The Doom community was saddened to learn of Brendt "Megalyth" Pantley's passing this year. A highly curious, attentive and introspective person with a kindly manner, Megalyth's fascination with Doom editing began in much the same way as it did for other stalwarts of the 1990s: at the bottom of a shovelware collection. In 2011, drawn to the waters of deep-dive analysis and to ancient Doom prospecting, he became an integral member of the Doom The Way id Did project and a regular chatterbox in the old #doomtwid IRC channel. His insights and mappings there helped to perpetuate enthusiasm at the height one of the community's most exciting moments, and to create a WAD that exemplifies a kind of miniature zeitgeist for some of today's celebrated designers. Occasionally, circa 2013-2015, Megalyth would join the pile-in on one of Countergoat Initiative's multiplayer testing sessions for some idle banter and a bit of deathmatch, featuring the crowd favorite Pot City.


    Above his contributions to Doom, however, including among them his excellent Switcherroom offerings, Megalyth displayed a humbleness and humility in the presentation of his works that is rare even in the best of us, and which everyone should aspire to discover within themselves. He was also a mutual fan of Scatman John, if you needed any more reason to think the man had class.


    Brendt is survived by his wife, Samantha, and his son, Max. He will be deeply missed.


    - @Alfonzo


    Brendt Pantley

    March 30, 1982 - July 23, 2022


    Beyond the many forum superstars and prolific mappers we all know and love, the Doom community is also home to many unsung heroes, whose work goes on quietly for years behind the scenes and remains useful and appreciated by most of those in-the-know, even if these people's names may not often be heard in the community's outer reaches or seen in the author field of big name releases. This year we were unfortunate enough to lose one such unsung hero, Ghastly Dragon. Whether it was crafting new sprite edits, colorful monster ideas, documenting all that could be documented within and outside of Doom, Ghastly had you covered. The fact his name appears in the credits for such high profile projects as ZDCMP2 or Lunatic ought to give you an idea of how versatile his work could be. I still remember many years ago, when over on IRC I asked him a long series of questions regarding how to get some complex DECORATE code to behave as I wanted. He patiently, thoroughly and exhaustively explained everything he could and set me on the right path of understanding how to write code myself. In evident embarassment, I apologized for having taken much more of his free time than the circumstances required, but his sagacious response was, "give a man a fish and he'll have one meal, teach a man how to fish and he'll be set for a lifetime". I've always remembered those words, just as I'll always remember you, Ghastly. Che la terra ti sia lieve.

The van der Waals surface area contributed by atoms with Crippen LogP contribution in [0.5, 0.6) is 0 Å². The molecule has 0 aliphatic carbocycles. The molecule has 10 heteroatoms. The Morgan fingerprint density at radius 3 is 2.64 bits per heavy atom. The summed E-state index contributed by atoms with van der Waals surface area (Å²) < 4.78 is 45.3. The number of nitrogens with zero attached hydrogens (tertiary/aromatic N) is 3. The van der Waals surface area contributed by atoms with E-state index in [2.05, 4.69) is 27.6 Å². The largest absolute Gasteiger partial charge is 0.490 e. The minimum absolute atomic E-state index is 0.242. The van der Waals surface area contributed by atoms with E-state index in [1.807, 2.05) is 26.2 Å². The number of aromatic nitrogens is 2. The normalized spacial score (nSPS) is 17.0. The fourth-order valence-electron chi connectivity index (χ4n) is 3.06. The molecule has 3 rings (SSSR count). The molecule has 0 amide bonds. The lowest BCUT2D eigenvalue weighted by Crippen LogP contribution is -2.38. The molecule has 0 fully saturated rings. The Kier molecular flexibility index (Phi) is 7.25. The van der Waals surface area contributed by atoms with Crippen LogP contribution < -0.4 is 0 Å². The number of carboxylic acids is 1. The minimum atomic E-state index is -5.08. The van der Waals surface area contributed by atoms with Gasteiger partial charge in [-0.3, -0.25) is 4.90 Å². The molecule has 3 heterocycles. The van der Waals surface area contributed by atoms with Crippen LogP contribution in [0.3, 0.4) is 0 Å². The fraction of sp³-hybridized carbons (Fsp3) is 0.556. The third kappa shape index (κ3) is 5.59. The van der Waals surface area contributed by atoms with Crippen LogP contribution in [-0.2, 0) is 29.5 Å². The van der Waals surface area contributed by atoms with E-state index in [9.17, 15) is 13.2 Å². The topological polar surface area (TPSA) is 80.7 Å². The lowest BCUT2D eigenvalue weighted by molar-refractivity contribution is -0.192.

- @Dynamo


    Matthew Krehbiel

    November 5, 1990 - November 21, 2022